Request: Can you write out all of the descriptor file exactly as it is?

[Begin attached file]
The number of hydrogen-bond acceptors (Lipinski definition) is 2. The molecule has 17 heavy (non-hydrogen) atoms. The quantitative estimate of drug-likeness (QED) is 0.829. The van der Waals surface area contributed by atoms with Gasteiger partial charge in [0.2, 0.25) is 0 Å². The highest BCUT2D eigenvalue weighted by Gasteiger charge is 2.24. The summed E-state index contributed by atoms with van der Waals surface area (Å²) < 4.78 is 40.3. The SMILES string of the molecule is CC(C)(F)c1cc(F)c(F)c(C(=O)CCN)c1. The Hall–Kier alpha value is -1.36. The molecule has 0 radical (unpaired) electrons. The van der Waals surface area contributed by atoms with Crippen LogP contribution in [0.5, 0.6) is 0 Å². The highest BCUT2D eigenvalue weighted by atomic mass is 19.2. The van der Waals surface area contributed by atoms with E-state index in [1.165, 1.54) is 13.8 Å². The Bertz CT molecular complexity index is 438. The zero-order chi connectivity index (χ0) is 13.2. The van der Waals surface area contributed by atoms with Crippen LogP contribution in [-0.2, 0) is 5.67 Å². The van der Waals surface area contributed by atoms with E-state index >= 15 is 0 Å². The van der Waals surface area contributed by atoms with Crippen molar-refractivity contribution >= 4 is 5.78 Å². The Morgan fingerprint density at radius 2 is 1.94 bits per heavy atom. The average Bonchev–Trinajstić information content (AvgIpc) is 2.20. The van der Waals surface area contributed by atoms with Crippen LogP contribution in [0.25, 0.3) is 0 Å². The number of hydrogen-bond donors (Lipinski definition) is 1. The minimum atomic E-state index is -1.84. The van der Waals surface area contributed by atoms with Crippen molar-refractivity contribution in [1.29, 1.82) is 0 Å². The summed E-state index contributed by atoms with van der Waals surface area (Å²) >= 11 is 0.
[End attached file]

The number of hydrogen-bond acceptors (Lipinski definition) is 2. The molecule has 17 heavy (non-hydrogen) atoms. The quantitative estimate of drug-likeness (QED) is 0.829. The van der Waals surface area contributed by atoms with Gasteiger partial charge in [0.2, 0.25) is 0 Å². The highest BCUT2D eigenvalue weighted by Gasteiger charge is 2.24. The summed E-state index contributed by atoms with van der Waals surface area (Å²) < 4.78 is 40.3. The SMILES string of the molecule is CC(C)(F)c1cc(F)c(F)c(C(=O)CCN)c1. The Hall–Kier alpha value is -1.36. The molecule has 0 radical (unpaired) electrons. The van der Waals surface area contributed by atoms with Crippen LogP contribution in [0.5, 0.6) is 0 Å². The highest BCUT2D eigenvalue weighted by atomic mass is 19.2. The van der Waals surface area contributed by atoms with E-state index in [1.165, 1.54) is 13.8 Å². The Bertz CT molecular complexity index is 438. The zero-order chi connectivity index (χ0) is 13.2. The van der Waals surface area contributed by atoms with Crippen LogP contribution in [-0.2, 0) is 5.67 Å². The van der Waals surface area contributed by atoms with E-state index >= 15 is 0 Å². The van der Waals surface area contributed by atoms with Crippen molar-refractivity contribution >= 4 is 5.78 Å². The Morgan fingerprint density at radius 2 is 1.94 bits per heavy atom. The average Bonchev–Trinajstić information content (AvgIpc) is 2.20. The van der Waals surface area contributed by atoms with Crippen LogP contribution in [0.25, 0.3) is 0 Å². The number of hydrogen-bond donors (Lipinski definition) is 1. The minimum atomic E-state index is -1.84. The van der Waals surface area contributed by atoms with Crippen molar-refractivity contribution in [1.29, 1.82) is 0 Å². The summed E-state index contributed by atoms with van der Waals surface area (Å²) >= 11 is 0.